(Somewhere over Middle America at 35,000 ft.)
My dogs are barking.
After pounding the streets of DC for a few days, I have a new-found appreciation for those who work here regularly. I wish I had the show sole replacement franchise.
So here I sit on the flight back to Houston, legs and feet aching, but happy with the work over the past days.
Today concluded the “Mission Day” activities for the Leukemia-Lymphoma Society in which volunteers, staffers, and patients and survivors swarmed the offices of Congress like a horde of locusts. Instead of a plague, we delivered a message of hope and anticipation that cancer and the suffering it causes can be a thing of the past by 2015. All it takes is money and time. Spent our time on The Hill asking for the funding to make it happen.
With our group were a pair of sisters, Maria Voytko and Kathy Moceyunas, from Scranton, PA. Maria is a cancer survivor, and Kathy is the reason why. When Maria was a senior in high school, she came down with Leukemia, and Kathy donated some of her bone marrow to help her sister survive.
That was ten-years ago.
Both sisters are happily married and working productively in their community. Maria and Kathy shared their story with the Pennsylvania congressional delegation, just as the posse I was running with brought the gospel of the Leukemia-Lymphoma Society to Texas’ officials.
Count Sen. Kay Bailey Hutchison as a win, Sen. John Cornyn as a maybe (his aide that visited with us took lots of notes and asked plenty of questions), and the staffers for Rep. Mike McCaw and Rep. Lamar Smith were similarly affected with the power of our stories, and the promising future for cancer research. All it takes is money.
Some of our volunteers today said their senators were not convinced spending another $7-billion on blood cancer research is doable without some offset elsewhere in the Federal Budget. They call themselves “fiscal conservatives,” and I suppose I can see their point. Everyone has their hand out and a leave-behind in Washington. The way I see it, we can pay for this now or later, but either way, we’ll pay the price for cancer.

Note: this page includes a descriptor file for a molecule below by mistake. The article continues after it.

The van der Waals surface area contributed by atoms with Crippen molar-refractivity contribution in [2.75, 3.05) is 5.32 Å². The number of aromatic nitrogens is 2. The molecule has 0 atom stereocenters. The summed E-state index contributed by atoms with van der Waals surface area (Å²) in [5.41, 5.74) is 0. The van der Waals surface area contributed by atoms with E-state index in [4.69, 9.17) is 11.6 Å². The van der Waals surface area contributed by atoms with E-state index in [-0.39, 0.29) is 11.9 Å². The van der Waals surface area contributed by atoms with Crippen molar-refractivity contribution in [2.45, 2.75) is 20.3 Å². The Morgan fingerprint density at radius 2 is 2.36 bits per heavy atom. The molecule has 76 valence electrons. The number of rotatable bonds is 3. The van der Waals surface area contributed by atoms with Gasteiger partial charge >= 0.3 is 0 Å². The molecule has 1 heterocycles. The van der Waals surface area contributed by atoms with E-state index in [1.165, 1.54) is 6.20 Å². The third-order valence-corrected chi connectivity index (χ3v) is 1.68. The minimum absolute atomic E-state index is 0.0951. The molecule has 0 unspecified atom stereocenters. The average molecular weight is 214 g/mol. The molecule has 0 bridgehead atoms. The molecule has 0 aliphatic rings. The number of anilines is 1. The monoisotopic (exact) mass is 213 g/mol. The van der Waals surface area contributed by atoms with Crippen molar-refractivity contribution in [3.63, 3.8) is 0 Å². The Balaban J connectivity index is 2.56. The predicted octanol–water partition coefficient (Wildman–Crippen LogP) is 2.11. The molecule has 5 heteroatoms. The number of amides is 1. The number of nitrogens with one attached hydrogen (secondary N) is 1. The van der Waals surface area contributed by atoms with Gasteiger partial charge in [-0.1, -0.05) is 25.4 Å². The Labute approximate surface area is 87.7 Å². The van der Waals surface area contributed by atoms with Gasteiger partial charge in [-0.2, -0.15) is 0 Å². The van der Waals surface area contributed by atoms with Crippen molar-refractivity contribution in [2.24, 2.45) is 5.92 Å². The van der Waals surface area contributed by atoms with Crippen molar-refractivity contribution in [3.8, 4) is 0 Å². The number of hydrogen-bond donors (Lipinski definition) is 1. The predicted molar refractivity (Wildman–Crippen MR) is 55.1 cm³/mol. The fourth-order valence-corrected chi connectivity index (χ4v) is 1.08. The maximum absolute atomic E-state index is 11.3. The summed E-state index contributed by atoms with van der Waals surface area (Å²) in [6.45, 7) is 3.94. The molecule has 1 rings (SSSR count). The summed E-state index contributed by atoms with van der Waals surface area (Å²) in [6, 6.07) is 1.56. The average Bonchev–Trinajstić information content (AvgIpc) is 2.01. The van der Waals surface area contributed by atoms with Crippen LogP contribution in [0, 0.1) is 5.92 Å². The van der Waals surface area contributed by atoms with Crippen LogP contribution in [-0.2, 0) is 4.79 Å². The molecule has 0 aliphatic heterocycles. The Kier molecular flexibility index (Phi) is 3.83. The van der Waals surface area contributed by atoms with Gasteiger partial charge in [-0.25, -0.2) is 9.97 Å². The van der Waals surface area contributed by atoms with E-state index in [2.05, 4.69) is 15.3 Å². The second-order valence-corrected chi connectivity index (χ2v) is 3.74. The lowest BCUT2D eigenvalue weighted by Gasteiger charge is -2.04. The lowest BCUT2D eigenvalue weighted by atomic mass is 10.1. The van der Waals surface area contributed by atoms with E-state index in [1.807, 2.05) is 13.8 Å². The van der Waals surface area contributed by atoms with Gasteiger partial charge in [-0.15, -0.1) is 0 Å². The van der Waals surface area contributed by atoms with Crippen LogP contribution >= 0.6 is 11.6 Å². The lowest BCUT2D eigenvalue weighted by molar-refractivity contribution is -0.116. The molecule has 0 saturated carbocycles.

This is how business gets done in Washington. Everyone stands in line to be screened by security before you can get in for your appointment. It can add ten to twenty minutes to the time you need to plan ahead to get inside.
Sometimes you get to see your Representative or Senator. More often than not, you’re visiting with one of their staffers, who hear the pitches, take the notes, and ask questions by which they can most fully inform their boss before an important vote on an issue.
Sen. Kay Bailey Hutchinson’s office occupies one entire hallway of the Russell Office Building. Access from either end of the hall takes you to her suite of offices. At one end of the hall is a classically-arched window overlooking a stand of trees on The Hill. At the other end hangs a Lone Star Flag. It’s pretty impressive.
To get there you climb marble steps that have been worn smooth and depressed by millions of footsteps up and down their cases over the years, bearing stories of need and examples of triumph.
One curious thing about the various office buildings is the restroom facilities. Apparently, there has been some confusion about their purpose, so these signs were posted all over the place. In the Cannon Office Building the problem aparently was so severe, they had to draw pictures to get the message across!
We don’t have problems like that back home, do we?
See you in the morning on the Radio.